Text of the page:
Alistair Brownlee has become the latest athlete to have theraupeutic use exemption files made public, with the records showing the double Olympic gold medallist received a TUE for acetazolamide, which helps to combat altitude sickness. Brownlee claims the TUE was taken out-of-competition during a trekking trip up Mount Kilimanjaro in 2013.
Much debate has been sparked after TUE files started to be leaked last month by the Russian Fancy Bears hacking group, with Bradley Wiggins being arguably the most high profile case so far. While some have called for more transparency, British Cycling, and now British Triathlon, strongly deny that TUEs are in any way linked to performance enhancement.
British Triathlon said: “Alistair Brownlee was granted his only TUE for treatment of altitude sickness whilst climbing Kilimanjaro in October 2013. This was an out of competition trek after the triathlon season had finished.
“Let’s be very clear; athletes who have a TUE on their record have followed the rules based on a specific medical requirement. We can say with absolute confidence that our athletes have nothing to hide.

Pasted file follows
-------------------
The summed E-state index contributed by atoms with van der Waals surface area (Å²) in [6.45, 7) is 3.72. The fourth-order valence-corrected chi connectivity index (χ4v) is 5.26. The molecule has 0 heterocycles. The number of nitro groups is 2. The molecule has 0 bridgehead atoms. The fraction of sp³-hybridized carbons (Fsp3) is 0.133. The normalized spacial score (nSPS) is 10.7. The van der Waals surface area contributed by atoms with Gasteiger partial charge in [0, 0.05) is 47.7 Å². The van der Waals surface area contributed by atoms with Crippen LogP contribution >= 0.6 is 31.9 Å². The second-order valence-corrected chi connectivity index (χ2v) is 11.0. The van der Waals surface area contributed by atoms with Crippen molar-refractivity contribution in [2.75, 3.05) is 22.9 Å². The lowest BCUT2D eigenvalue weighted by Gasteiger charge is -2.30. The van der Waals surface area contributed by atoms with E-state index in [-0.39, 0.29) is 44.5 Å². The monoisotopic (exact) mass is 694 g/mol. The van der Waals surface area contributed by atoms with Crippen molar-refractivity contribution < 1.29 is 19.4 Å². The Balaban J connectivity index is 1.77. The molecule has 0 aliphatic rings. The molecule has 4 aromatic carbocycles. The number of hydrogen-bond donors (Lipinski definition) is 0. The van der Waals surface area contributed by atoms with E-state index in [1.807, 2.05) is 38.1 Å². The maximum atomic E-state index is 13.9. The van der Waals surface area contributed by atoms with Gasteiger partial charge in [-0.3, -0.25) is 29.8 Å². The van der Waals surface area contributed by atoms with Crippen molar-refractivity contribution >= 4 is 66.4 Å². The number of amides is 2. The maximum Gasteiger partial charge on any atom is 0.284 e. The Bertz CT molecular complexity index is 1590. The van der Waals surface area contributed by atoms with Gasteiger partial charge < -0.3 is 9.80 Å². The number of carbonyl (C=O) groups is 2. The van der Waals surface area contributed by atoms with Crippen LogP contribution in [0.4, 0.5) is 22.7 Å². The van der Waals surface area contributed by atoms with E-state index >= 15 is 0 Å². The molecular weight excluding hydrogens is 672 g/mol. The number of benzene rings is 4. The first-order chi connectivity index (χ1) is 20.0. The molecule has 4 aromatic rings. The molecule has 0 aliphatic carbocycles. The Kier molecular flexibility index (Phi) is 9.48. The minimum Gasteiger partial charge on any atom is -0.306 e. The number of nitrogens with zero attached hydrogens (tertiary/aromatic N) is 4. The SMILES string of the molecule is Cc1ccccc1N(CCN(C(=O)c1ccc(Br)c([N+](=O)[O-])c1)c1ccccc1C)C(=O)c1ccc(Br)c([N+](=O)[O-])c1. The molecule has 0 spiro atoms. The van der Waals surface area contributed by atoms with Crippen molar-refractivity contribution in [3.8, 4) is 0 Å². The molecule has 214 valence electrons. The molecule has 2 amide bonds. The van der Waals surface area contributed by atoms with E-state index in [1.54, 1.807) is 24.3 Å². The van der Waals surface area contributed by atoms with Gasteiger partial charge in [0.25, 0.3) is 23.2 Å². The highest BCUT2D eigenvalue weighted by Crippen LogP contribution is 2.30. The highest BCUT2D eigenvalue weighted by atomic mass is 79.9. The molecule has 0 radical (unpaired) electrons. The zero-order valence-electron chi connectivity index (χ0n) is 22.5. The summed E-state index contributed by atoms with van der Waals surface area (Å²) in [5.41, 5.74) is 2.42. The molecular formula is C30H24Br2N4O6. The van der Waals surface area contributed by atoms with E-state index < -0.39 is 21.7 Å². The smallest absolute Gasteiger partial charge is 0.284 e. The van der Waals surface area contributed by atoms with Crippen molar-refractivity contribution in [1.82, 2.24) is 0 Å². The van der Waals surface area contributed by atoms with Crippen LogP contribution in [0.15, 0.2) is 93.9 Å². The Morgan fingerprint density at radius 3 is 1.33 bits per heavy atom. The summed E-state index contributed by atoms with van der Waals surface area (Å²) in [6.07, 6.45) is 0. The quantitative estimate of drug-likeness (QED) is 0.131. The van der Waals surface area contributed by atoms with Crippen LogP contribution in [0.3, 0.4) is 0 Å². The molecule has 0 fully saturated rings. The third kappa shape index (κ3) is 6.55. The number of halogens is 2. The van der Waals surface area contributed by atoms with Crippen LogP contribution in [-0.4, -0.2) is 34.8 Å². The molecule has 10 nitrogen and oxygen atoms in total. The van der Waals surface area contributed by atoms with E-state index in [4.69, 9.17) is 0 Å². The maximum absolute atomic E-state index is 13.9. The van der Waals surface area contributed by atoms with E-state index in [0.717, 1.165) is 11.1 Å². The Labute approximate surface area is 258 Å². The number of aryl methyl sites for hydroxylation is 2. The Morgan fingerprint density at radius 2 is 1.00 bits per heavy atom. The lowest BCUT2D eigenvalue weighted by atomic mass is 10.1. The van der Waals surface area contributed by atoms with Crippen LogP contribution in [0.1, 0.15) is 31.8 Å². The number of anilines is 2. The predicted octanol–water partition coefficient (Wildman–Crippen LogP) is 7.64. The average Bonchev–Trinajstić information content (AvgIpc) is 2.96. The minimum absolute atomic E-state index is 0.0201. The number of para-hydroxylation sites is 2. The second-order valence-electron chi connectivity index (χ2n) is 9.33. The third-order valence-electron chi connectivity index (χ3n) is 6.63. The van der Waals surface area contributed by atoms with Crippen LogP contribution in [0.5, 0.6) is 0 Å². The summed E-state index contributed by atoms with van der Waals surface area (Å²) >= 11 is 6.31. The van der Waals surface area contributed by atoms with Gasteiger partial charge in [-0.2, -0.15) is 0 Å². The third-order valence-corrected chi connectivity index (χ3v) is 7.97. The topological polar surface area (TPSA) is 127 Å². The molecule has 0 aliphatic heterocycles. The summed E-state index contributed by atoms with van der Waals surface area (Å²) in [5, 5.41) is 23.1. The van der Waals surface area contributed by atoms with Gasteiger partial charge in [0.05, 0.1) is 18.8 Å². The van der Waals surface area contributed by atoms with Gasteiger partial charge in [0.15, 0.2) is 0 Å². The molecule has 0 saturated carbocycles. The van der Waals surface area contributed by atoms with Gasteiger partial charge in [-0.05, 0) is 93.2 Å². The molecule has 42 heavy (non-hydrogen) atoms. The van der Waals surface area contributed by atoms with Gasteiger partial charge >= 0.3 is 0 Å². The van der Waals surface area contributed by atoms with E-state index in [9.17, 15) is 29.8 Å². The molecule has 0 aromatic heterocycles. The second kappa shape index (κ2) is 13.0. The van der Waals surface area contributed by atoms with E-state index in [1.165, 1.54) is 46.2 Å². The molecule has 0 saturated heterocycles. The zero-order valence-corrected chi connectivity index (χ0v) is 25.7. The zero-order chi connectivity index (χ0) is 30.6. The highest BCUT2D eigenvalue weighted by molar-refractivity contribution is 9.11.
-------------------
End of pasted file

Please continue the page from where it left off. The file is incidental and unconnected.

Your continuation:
“This attack on the integrity of athletes is shocking. We strongly condemn actions of this nature and continue to be in close contact with UKAD and WADA in regards to this matter.”
Brownlee senior himself made light of the incident on his Twitter account after first explaining plainly that he has had one TUE in his career “to treat altitude sickness while climbing Kilimanjaro”. Making reference to the famous moment at WTS Cozumel when he carried brother Jonny over the line, Alistair said: “Slightly embarrassing that someone as fit as me suffered from altitude sickness, but thankfully Jonny was there to carry me.”
Widely regarded sports sports and exercise consultant Dr. Leon Creaney told 220: “The recent revelations by Fancy Bears are, in my opinion, an attempt to create a story, where no real story exists; it’s sour grapes because of the Russian systematic cheating that has been exposed.
“To get a TUE you have to be objectively diagnosed, usually by two separate specialists, to prove that you have the condition. This will usually involve clinical opinion, and the results of various tests. “The kind of medications that sports people get TUEs are not particularly performance enhancing anyway, so it’s all legitimate as far as I’m concerned.”
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